Suds with Sophie: What Do You Mean by “Hoppiness”?

When talking about beer, one of the most common questions I get is about the “hoppiness” – or bitterness – of a beer. This question comes both from hop heads who are looking for a bitter blast and from hop avoiders who want to focus on other flavors. Wherever you stand on the hoppiness issue, there’s one measure that people tend to focus on: IBUs or International Bitterness Units.

First off, what the heck is an IBU? An easy – but not exactly correct – answer is that IBUs are the measure of bitterness in a beer. 

Now for the long – and more correct – explanation. Every type of hop is different. Besides their actual flavor variations, some hops are better for bittering, and some are better for smell and taste. Hops that are better for bittering are higher in a chemical called alpha acids. 

When making beer, the main step during which hops are added is called the boil. Boiling temperatures are needed to isomerize – or chemically transform – the alpha acids. If hops are added to the boil earlier, more alpha acids will be isomerized, and the beer will be more bitter, with a higher IBU. The opposite is true for later boil additions. 

So IBUs are the measure of the hop alpha acids that were chemically transformed during the boil. And because brewers can choose when to add hops to the boil, they can calculate a beer’s IBU in advance.

I really got thinking about IBUs when I came across Sixpoint Brewery’s Anti-Resin, a double IPA that claims to have 0 IBUs. Double IPAs, by definition, have higher hop intensity (as well as alcohol and malt balance) than IPAs, so coming across one that claimed no IBUs totally threw me. Even in easy wheat ales or sour beers, there are trace amounts of IBUs.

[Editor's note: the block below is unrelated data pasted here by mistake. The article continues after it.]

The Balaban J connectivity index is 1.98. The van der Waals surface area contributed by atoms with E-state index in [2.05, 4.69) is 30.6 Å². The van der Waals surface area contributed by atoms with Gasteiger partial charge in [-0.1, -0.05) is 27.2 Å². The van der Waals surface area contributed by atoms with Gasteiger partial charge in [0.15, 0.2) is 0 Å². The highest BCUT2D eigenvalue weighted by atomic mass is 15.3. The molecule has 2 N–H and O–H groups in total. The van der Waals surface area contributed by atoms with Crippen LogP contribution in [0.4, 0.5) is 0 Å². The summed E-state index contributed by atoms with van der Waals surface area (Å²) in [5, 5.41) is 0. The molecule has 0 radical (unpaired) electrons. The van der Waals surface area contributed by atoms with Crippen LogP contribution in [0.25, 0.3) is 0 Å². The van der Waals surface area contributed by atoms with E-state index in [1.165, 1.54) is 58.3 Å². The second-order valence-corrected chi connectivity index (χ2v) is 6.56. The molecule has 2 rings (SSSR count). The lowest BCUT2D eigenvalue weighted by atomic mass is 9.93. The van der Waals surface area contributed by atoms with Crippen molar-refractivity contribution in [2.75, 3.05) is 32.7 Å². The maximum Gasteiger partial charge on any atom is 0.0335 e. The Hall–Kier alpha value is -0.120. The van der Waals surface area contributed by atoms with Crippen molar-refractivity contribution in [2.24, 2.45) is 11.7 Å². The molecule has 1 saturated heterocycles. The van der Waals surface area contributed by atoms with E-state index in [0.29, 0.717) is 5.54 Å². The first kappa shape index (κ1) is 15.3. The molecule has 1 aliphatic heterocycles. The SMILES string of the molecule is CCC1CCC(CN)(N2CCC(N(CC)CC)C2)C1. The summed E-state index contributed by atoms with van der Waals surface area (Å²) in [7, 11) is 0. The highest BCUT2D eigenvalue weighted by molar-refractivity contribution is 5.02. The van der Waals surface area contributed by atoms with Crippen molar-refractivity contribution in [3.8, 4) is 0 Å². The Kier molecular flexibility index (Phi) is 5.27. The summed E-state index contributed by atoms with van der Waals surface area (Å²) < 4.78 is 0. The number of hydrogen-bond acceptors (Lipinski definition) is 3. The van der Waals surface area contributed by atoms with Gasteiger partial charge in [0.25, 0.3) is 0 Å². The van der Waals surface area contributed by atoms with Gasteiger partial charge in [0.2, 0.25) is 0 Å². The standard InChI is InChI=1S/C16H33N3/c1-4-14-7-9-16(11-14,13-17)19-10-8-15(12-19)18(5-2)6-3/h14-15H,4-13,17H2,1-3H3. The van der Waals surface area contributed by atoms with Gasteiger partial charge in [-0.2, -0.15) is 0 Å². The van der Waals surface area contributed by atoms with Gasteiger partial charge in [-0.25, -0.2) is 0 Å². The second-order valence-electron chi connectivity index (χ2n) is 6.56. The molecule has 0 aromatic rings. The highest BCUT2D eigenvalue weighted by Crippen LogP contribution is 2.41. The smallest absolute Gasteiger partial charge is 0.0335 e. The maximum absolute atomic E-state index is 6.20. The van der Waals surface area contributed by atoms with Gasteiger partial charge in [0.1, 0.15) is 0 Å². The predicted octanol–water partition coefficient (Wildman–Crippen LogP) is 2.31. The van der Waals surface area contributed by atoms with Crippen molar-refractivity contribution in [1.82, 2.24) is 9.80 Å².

To have no IBUs would mean that absolutely no hop additions were made during the boil. They could be added only at lower temperatures in the boil tun after flame-out, during fermentation for a dry hop, or even while conditioning. These are all commonly used methods, but they’re generally used as a bonus to the boil additions.

What struck me even more was all the hop flavor that this beer seemed to have, including bitterness. Flavor is connected to more than just taste buds: Smell, sight and even memories all factor into the flavor experience. The taste of the hop additions was so strong for me that my brain perceived bitterness because that was how I have experienced similar beers in the past.

In this way, beer is all about the experience that certain ingredients provide. Bitterness is a tool, but it isn’t the only thing to focus on, regardless of a beer’s style. A beer’s IBUs play such a small role that I, as a consumer, generally disregard them entirely. 

The measure of bitterness means nothing without consideration for the balance. The most common balance is malts, which is why a double or triple IPA has a significantly maltier body than a pale ale or IPA. This is also one of the reasons why some IPAs taste more bitter than others, when they might have similar IBUs.

One of the things I love about IPAs in recent years is that you don’t have to destroy your palate every time you want to have a bitter balance. There are plenty of IPAs out there – Anti-Resin included – that give tons of hop flavors with an excellent balance. 

After all this bitterness talk, I encourage you to ignore IBUs and ask instead about balance.